Frank: Well, they both happened in college. The first was in a pickup softball game when I was catching and a guy was trying to beat a throw home. This was about a year after Pete Rose blasted Ray Fosse in the All-Star Game...
Artie: So this guy wanted to show he was a badass like Charlie Hustle...
Frank: And sent me flying about 15 feet. I've gotta think my brain was sloshed around pretty good. The other time was an intramural basketball game in the fabled "Old Gym." I go for a rebound and this guy swings his elbow and bam! It caught me right at the moustache line; didn't knock out any teeth, but damaged the front ones enough that 25 years later I had to get caps.
Artie: But the ’stache survived just fine.
Frank: In another officiating travesty, the referee—who was a pal of mine, Bob Ginsberg—called a double foul!
Artie: What, blocking by your face?
Frank: I hardly knew where I was, but I had to keep playing because we only had five guys on our team. And then we lost in overtime. It wasn't until we got to the ’Lanche that I started being coherent—and I stayed on the stool.
Artie: That's what the Avalanche was there for: rehab.
Frank: Gins, wherever you are, thanks a lot.
Artie: I remember going to a Little League game on my bike, coming down a hill where they'd just put fresh gravel, and I totally wiped out. Flew off the bike and scraped the hell out of both my hands. But I played, even though I could hardly hold the bat.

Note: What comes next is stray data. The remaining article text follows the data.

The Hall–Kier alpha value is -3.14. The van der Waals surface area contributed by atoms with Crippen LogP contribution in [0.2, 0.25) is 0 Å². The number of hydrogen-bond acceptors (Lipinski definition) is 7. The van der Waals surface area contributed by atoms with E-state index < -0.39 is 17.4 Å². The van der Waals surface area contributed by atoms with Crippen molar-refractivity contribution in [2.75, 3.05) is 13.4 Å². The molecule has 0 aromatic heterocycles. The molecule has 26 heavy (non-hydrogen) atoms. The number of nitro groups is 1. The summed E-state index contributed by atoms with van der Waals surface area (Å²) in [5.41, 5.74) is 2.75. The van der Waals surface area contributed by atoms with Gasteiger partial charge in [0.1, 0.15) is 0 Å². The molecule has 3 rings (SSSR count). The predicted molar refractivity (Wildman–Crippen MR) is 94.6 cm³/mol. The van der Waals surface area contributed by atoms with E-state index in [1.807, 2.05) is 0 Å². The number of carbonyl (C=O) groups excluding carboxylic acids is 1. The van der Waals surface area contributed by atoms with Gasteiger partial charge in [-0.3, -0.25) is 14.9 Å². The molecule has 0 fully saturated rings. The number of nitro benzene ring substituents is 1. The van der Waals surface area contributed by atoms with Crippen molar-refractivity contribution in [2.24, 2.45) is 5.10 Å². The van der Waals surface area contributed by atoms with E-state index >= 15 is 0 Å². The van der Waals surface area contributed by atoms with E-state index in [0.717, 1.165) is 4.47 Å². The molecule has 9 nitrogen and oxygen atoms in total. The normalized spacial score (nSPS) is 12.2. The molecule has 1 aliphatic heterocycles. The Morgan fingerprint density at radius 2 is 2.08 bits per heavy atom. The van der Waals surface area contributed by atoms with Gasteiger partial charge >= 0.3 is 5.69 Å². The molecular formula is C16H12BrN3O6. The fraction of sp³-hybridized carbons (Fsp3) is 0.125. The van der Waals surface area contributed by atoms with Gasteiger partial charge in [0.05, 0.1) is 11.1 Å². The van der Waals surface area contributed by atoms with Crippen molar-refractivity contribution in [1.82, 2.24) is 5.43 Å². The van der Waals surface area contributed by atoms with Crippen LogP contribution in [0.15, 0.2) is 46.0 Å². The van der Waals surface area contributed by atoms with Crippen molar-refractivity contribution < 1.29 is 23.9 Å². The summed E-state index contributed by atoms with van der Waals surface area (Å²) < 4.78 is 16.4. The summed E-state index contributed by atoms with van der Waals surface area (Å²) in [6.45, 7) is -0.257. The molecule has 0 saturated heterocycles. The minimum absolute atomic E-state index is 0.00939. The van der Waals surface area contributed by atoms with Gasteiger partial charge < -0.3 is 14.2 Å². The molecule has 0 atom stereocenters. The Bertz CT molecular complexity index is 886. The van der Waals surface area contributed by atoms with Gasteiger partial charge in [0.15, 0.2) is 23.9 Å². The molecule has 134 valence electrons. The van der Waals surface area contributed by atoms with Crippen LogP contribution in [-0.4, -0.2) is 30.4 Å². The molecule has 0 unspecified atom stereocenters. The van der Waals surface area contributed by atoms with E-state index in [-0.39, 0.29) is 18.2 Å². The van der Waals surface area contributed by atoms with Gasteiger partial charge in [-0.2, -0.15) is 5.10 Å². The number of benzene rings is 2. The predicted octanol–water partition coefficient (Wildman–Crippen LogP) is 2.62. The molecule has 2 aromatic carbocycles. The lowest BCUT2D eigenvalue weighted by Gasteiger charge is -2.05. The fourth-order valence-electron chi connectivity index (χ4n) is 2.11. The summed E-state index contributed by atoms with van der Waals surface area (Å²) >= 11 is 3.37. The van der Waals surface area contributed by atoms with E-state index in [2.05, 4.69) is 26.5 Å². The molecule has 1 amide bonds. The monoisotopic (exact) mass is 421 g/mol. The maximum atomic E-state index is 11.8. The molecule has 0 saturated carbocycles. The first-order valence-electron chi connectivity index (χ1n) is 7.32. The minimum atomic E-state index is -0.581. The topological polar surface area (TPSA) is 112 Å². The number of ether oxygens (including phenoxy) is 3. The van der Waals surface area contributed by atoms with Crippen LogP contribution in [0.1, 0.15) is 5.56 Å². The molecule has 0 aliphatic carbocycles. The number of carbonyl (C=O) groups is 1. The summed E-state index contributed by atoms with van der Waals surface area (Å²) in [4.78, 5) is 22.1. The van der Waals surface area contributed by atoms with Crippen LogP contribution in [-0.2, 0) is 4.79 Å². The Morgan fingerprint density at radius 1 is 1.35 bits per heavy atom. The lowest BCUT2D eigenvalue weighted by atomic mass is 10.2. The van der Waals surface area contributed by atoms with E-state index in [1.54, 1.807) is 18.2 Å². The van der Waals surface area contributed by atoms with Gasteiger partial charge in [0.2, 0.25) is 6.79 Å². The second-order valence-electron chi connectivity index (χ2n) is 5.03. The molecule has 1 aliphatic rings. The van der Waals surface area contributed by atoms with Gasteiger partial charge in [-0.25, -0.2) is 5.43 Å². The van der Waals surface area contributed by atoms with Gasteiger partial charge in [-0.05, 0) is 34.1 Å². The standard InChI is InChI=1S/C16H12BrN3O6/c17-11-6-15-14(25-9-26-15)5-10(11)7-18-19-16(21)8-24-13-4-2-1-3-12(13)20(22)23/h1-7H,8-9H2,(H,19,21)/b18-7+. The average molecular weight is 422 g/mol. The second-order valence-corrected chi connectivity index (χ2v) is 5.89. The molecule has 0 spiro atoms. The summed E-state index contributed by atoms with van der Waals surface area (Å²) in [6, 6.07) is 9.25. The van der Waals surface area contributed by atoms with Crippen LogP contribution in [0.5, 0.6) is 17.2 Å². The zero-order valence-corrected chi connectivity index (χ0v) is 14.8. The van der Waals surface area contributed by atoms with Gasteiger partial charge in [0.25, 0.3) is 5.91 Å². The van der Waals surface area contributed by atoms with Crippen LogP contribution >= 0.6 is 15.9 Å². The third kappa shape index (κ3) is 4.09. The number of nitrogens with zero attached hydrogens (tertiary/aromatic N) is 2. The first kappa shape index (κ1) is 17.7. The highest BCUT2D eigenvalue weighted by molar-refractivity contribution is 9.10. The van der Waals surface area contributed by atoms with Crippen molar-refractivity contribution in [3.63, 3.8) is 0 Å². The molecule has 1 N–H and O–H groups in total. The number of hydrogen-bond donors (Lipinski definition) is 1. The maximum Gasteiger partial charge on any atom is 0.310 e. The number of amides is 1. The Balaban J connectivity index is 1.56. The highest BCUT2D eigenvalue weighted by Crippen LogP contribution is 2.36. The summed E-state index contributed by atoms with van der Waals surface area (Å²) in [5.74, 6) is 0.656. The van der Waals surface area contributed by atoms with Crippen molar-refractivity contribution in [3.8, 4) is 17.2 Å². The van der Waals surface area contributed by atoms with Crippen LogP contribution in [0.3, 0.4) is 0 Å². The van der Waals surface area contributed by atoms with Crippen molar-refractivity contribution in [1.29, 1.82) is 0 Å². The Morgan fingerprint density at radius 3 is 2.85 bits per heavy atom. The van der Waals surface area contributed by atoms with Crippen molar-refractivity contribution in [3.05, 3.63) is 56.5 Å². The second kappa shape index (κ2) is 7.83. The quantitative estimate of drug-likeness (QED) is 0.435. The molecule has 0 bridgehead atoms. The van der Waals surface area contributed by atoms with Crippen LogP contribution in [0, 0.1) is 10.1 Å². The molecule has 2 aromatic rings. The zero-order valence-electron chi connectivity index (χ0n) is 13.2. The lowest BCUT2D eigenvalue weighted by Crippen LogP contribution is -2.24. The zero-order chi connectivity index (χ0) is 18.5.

Frank: I got graveled once, too, in a touch football game on our Long Island street. I was chasing a kid who was running for the tree that marked the goal line. I stretched as far as I could, managed to brush his back—and the damned loose gravel sent me skidding about 20 feet. But like you, I toughed it out.
Artie: We made Jay Cutler look like... Jay Cutler. But how about another kind of suffering—the trials and tribulations I went through as a Packer fan during the Ice Age that soon followed the Ice Bowl. From 1968 to, say, 1993 it was the wilderness of some really bad football, dependably bad!
Frank: The Giants had 20-plus years between Y.A. Tittle and their first Super Bowl, but my adolescent zeal wore down—until the revenge game at Lambeau in ’08. And remember, the Yankees had World Series exiles from 1965-’75 and 1982-’95.